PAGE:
I don’t want you to wake up in 20 years and realise you’re not living the life you want (ie: a mid-life or quarter-life crisis).
Checking in on your future self every year helps you take responsibility for everything in your life. This goes for both the successes and times when life hasn’t turned out how you wanted it to be. Whenever you make a mistake, own it fully. When you align yourself to how you wanted to live, celebrate it!
Reframing mistakes, failures, or past regrets as events that happened for you, rather than to you, is a powerful way to create even more meaning in your life.
Whenever you face mistakes, challenges, or difficulties in the future, view them as “this is happening FOR me.” Then fully own it, learn the lessons, and move forward.
So… can introverts become extroverts?
Okay, to go back to the original question. Can introverts become extroverts? In a sense yes, in a sense no.
You may be the most extroverted person around, but if you don’t have time alone to recharge your energy then you’ll become incredibly grumpy.
A more productive question is: what skills and qualities do I want to have that I don’t currently have?
This takes the focus off labels (which may or may not be helpful, depending on how you apply them), and puts it on action that you can take. You move into a solution-focused mindset. Your brain immediately starts looking around for answers to the question (our brains love questions).
The action steps from that question depend on how best you work.
- Do you like a plan? If so, putting together 90 day goals along with the specific actions to take to achieve them could be helpful. I also find it useful to put in the challenges that may come up along the way, and how you would handle them.
- Do you like spontaneity? If so, what action can you take now that will jumpstart this process? Taking a course, buying a book, or watching a series of YouTube videos are good places to start.
- Are you someone who likes to take their time thinking over these decisions? It’s a classic introvert trait and a wonderful one at that: we like to mull it over in our mind, pulling together the different pieces of information we hold and coming to a solution that works best for us. Be mindful about not falling into “analysis paralysis” and remain intentional with this.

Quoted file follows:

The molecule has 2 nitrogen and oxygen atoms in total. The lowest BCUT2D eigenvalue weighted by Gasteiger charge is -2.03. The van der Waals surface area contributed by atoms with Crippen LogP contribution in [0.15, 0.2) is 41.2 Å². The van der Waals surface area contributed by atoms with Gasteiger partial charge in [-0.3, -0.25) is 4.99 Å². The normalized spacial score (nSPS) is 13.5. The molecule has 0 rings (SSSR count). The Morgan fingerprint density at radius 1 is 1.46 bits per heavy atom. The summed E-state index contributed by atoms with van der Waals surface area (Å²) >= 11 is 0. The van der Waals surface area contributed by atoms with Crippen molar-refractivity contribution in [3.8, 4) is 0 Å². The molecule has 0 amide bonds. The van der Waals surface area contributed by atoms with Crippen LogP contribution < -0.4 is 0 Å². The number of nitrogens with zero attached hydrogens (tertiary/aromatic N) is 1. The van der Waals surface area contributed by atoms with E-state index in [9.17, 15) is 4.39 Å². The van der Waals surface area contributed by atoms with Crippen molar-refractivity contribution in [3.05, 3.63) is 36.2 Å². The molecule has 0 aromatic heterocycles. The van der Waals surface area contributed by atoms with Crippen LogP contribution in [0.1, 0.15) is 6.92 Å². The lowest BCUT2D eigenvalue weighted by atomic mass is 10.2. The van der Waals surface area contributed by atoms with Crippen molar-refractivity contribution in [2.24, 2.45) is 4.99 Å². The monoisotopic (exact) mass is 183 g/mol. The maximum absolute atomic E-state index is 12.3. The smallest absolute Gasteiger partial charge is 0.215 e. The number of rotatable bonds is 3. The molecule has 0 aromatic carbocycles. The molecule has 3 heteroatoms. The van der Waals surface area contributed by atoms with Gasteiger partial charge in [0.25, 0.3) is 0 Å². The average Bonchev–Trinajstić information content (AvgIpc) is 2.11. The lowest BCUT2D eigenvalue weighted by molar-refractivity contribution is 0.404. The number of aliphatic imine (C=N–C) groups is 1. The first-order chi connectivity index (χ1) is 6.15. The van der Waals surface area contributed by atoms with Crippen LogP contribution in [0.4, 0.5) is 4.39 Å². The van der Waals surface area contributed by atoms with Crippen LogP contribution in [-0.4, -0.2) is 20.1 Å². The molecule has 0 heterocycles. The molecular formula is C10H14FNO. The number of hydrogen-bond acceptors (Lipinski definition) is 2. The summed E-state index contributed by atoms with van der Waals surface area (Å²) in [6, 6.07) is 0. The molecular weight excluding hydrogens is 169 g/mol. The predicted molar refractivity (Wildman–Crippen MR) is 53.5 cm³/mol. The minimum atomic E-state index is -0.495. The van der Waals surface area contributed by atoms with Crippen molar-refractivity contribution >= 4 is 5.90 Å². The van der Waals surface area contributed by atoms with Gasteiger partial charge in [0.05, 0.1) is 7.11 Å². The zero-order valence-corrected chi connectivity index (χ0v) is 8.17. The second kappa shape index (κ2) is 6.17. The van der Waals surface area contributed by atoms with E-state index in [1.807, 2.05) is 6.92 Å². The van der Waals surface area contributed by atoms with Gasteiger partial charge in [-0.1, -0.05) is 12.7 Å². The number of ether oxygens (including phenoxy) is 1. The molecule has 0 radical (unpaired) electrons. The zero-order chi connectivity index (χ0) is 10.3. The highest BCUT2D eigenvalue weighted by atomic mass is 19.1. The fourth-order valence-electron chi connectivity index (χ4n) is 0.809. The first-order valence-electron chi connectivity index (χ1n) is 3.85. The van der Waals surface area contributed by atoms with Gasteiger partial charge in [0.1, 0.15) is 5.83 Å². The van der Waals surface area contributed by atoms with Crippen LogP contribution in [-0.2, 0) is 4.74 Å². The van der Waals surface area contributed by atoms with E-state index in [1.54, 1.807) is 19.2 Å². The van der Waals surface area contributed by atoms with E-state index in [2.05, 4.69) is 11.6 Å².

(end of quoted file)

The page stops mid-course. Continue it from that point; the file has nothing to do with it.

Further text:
Introvert, extrovert, ambivert—these are just part of the beautifully complex humans that we are. Knowing that you can use your innate strengths to your advantage in becoming the person you want to be is an incredibly proactive and solution approach that will serve you well!
- There is a lot of confusion around the term “introversion” and many misconceptions are associated with it. Introversion is not shyness, social anxiety, or someone who hates people. It’s all to do with your energy.
- Knowing who you want your Future Self to be is a powerful way of showing up to the world. You become intentional with your actions and have a greater sense of purpose.
- So, can introverts become extroverts? Well it depends on exactly who it is you want to be. Focusing on skills and characteristics rather than labels is helpful when wanting to change parts of us.
Did you know that there are four different shades of introversion?
Researchers have found that instead of one introvert “type”, there are actually four different shades: Social, Thinking, Anxious, Restrained.
Each one has slightly different characteristics. Knowing your shade can help you discover more of your strengths. You’ll know how to work better, recharge better, and how to look after yourself when life gets tough.
There’s a quiz you can do to find out your shade.
Click on the blue button below to find out which shade you are!